Vol. 55, 2016
Diet and Effects of Sanford’s Brown Lemur (Eulemur sanfordi, Archbold 1932) Gut-passage on the Germination of Plant Species in Amber forest, Madagascar
Kaloantsimo Sarah Chen1,2,*, Jun Qing Li1, Jean Rasoarahona2, Fousseni Folega3, and Christophe Manjaribe4
1College of Forestry, Beijing Forestry University, 100083, Beijing, P.R. China. E-mail: email@example.com
2Ecole Supérieure des Sciences Agronomiques, Université d’Antananarivo, BP566, Antananarivo 101, Madagascar. E-mail: firstname.lastname@example.org
3Université de Lomé, Laboratoire de Botanique et Écologie Végétale, Faculté des Sciences, BP 1515, Lomé, Togo. E-mail: email@example.com
4Département de Biologie et Ecologie Végétales, Faculté des Sciences, Université d’Antananarivo, BP566,Antananarivo 101, Madagascar. E-mail: firstname.lastname@example.org
(Received 12 June, 2014; Accepted 25 January, 2016)
Kaloantsimo Sarah Chen, Jun Qing Li, Jean Rasoarahona, Fousseni Folega, and Christophe Manjaribe (2016) Eulemur sanfordi belongs to a group of endemic lemur species in Amber Mountain National Park, Madagascar. The diet of E. sanfordi and the effects of gut-passage on the germination of seeds were studied to determine how the feeding activities of this lemur affect the integrity of this forest ecosystem. A specific group of E. sanfordi was observed and monitored during 396 hours from the end of the dry season to the beginning of the rainy season. Field observers recorded the food items taken, plant species consumed, plants organs preferred and the forest layer in which food was harvested by this species. Seeds were sorted from discarded food items left by the group of E. sanfordi being followed. Germination tests allowed analysis of the germination potential of the collected seeds. Feeding times for E. sanfordi varied significantly (p = 0.01) across the study period (from September to February). Their feeding activities were intense between December and February, peaking in January (90%). They spent more time eating fruits than other organs of plants. Feeding patterns on ripe fruit also varied significantly (p = 0.01) during the study. E. sanfordi consumed 34 plant species, with 21% from the family of Moraceae. This group of observed lemurs consumed 9 to 17 plant species per month and preferred trees greater than 10 m tall. Overall, seeds that passed through the gut of these lemurs had significantly higher germination rates than those seeds that did not (t = 5.87, p = 0.02). The average latency period of passed and control seeds ranged from 35 to 83 days and from 52 to 95 days, respectively. E. sanfordi’s gut passage provides better germination of seeds species they consumed. This could contribute to the conservation of plant diversity. E. sanfordi play an important role in Amber forest ecosystem to preserve some endemic species.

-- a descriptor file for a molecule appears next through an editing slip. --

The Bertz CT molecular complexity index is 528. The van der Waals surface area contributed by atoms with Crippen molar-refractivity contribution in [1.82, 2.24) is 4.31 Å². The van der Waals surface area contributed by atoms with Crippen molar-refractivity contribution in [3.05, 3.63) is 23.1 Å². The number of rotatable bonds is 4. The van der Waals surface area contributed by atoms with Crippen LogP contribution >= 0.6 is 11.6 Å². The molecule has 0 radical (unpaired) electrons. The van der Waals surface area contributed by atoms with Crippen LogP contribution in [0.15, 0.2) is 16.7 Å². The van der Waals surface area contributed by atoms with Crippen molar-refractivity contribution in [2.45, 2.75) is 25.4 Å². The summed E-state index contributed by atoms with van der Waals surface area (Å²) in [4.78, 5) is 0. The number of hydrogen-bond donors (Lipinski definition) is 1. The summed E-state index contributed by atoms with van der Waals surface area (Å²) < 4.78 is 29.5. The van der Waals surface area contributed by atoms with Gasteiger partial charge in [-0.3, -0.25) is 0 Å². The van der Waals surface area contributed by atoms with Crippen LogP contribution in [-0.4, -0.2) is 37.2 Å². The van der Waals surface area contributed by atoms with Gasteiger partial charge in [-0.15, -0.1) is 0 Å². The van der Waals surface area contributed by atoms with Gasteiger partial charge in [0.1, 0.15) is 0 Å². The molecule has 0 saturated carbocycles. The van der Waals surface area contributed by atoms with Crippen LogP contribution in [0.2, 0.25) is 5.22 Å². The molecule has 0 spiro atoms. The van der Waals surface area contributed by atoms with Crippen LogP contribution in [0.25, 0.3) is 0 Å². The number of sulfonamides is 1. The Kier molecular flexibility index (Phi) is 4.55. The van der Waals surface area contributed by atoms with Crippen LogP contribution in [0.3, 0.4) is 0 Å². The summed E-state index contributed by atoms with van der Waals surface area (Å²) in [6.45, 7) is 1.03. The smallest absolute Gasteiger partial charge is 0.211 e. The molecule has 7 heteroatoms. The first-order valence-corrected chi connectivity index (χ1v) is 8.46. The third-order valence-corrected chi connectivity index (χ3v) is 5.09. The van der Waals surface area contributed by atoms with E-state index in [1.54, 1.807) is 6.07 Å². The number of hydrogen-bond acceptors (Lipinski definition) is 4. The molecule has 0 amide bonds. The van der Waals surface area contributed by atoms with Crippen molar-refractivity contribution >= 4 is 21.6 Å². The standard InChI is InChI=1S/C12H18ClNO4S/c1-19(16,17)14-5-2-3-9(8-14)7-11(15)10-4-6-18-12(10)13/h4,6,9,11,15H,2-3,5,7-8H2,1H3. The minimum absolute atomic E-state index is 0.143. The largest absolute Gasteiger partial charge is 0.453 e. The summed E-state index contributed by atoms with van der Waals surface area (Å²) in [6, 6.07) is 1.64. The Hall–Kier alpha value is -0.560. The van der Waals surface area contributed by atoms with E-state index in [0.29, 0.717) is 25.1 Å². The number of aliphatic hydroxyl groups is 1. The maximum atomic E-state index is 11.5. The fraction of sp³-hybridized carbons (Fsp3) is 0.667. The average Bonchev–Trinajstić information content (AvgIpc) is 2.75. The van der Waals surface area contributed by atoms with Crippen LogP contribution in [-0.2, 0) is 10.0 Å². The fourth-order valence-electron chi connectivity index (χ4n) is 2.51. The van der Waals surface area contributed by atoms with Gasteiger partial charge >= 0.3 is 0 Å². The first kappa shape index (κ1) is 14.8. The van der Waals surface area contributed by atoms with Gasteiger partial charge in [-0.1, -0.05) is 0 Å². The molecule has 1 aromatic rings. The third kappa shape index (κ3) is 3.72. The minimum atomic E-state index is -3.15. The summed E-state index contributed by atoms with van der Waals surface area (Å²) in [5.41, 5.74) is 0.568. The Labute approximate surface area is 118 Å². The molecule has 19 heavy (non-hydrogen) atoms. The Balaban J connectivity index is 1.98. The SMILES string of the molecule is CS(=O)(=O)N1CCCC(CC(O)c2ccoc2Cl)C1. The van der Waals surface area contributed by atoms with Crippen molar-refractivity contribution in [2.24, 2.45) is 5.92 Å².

Key words: Eulemur sanfordi, Primate food, Seed dispersal, Germination rate, Latency period, Amber forest, Madagascar.
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Vol. 55, 2016